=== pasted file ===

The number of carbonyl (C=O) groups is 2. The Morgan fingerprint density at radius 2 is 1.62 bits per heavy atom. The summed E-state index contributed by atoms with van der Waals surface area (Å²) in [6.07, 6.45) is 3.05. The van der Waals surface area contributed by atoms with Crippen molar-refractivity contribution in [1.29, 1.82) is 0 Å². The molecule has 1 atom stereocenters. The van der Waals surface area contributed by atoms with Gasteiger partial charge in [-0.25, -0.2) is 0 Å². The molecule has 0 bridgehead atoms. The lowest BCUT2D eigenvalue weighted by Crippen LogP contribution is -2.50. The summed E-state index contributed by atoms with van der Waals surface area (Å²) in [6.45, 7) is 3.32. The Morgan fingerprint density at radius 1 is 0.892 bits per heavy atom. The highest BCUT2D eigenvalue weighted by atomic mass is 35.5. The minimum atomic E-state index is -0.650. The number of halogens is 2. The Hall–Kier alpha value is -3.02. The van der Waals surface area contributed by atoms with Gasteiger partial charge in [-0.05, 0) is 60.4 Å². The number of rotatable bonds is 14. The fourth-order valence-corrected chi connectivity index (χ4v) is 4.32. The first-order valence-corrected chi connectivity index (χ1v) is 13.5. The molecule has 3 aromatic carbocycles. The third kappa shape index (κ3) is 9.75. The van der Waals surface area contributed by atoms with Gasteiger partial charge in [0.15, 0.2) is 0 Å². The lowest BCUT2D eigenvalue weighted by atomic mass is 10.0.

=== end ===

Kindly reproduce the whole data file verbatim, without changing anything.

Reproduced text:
The number of carbonyl (C=O) groups is 2. The Morgan fingerprint density at radius 2 is 1.62 bits per heavy atom. The summed E-state index contributed by atoms with van der Waals surface area (Å²) in [6.07, 6.45) is 3.05. The van der Waals surface area contributed by atoms with Crippen molar-refractivity contribution in [1.29, 1.82) is 0 Å². The molecule has 1 atom stereocenters. The van der Waals surface area contributed by atoms with Gasteiger partial charge in [-0.25, -0.2) is 0 Å². The molecule has 0 bridgehead atoms. The lowest BCUT2D eigenvalue weighted by Crippen LogP contribution is -2.50. The summed E-state index contributed by atoms with van der Waals surface area (Å²) in [6.45, 7) is 3.32. The Morgan fingerprint density at radius 1 is 0.892 bits per heavy atom. The highest BCUT2D eigenvalue weighted by atomic mass is 35.5. The minimum atomic E-state index is -0.650. The number of halogens is 2. The Hall–Kier alpha value is -3.02. The van der Waals surface area contributed by atoms with Gasteiger partial charge in [-0.05, 0) is 60.4 Å². The number of rotatable bonds is 14. The fourth-order valence-corrected chi connectivity index (χ4v) is 4.32. The first-order valence-corrected chi connectivity index (χ1v) is 13.5. The molecule has 3 aromatic carbocycles. The third kappa shape index (κ3) is 9.75. The van der Waals surface area contributed by atoms with Gasteiger partial charge in [0.15, 0.2) is 0 Å². The lowest BCUT2D eigenvalue weighted by atomic mass is 10.0.